Russia set to free last Greenpeace detainee

Australian to be released after paying $60,000 bail but still unclear when non-Russians in group can leave country.

    Russia set to free last Greenpeace detainee
    A judge reads a verdict in the case of Colin Russell, Greenpeace International activist [AP]

    The last of 30 Greenpeace activists has been granted bail in Russia after months of pre-trial detention over protesting against offshore oil drilling in the Arctic.

    Thursday's court decision will see Australian Colin Russell, 59, released from a St Petersburg detention centre after a two-million-rouble ($60,000) bail is posted, Greenpeace said. 

    Russell was a crew member on the Arctic Sunrise, a Greenpeace icebreaker forcibly boarded by Russian coast guards after the September 18 protest, in which activists tried to climb an oil platform run by state-controlled Gazprom.

    All 30 people arrested were initially charged with piracy, but the charges were reduced to hooliganism and still face up to seven years in prison if convicted.

    Russell's 29 fellow protesters have already been freed on bail, but he was denied bail in hearings earlier this month. However, his appeal was successful.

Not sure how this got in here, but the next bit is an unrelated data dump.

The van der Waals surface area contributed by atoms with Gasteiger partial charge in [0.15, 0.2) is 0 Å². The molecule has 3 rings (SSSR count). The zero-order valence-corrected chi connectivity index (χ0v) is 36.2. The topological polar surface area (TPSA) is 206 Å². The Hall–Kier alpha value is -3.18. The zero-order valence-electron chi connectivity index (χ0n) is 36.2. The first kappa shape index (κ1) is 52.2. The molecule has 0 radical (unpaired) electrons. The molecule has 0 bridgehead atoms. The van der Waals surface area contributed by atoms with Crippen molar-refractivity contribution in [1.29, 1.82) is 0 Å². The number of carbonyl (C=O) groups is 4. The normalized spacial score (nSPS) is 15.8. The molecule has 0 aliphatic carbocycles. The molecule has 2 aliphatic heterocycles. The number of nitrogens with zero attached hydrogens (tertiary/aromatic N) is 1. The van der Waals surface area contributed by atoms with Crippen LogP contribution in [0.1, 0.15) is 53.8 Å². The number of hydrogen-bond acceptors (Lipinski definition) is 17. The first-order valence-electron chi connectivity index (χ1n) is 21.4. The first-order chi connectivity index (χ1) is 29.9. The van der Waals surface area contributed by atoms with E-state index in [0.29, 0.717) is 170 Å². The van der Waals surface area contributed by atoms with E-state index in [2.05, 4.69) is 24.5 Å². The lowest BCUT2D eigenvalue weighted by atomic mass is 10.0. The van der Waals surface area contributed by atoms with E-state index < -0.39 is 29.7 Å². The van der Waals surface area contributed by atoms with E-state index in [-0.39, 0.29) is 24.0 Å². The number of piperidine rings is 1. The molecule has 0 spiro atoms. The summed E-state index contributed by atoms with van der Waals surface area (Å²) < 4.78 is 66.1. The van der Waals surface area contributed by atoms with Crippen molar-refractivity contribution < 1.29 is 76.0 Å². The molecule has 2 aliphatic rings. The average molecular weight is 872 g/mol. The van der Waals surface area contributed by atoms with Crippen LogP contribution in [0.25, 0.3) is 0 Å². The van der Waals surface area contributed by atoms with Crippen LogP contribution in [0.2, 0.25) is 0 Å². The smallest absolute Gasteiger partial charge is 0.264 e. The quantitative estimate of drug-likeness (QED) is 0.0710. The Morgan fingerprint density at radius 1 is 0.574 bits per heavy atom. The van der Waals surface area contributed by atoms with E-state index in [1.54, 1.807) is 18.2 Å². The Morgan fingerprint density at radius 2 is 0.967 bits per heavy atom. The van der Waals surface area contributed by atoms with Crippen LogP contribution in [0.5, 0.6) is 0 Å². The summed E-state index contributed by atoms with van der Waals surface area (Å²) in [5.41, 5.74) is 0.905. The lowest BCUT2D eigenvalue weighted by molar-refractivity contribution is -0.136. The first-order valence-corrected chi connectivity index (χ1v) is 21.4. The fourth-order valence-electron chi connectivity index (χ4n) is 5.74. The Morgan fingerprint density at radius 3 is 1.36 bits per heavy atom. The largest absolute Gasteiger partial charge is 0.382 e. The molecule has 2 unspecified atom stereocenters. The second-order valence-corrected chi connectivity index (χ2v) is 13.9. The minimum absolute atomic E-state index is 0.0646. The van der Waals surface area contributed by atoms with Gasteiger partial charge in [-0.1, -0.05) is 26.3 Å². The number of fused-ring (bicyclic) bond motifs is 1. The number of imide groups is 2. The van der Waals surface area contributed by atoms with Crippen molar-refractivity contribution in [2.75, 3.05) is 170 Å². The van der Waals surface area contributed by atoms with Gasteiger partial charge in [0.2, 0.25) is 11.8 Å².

Uncertainty remains

    It is uncertain when the non-Russians in the group, which includes people of 18 nationalities, will be able to leave Russia.

    "None of us will truly be celebrating until they've been allowed to return home and the charges against them have been dropped," Ben Ayliffe, a Greenpeace Arctic campaigner, said in a statement, adding that they would remain in St Petersburg for now.

    The Prirazlomnaya platform is Russia's first offshore oil rig in the Arctic, where production of hard-to-reach hydrocarbon resources could bolster Russia's energy-reliant economy. President Vladimir Putin has called Arctic shipping and development a priority.

    Greenpeace has dismissed the charges as unfounded, saying the protest was a peaceful attempt to draw attention to potential environmental damages threatened by drilling in the relatively pristine region.

    The arrests have drawn criticism from the West and were seen by Kremlin critics as part of a clampdown on dissent by Putin.

    SOURCE: Agencies


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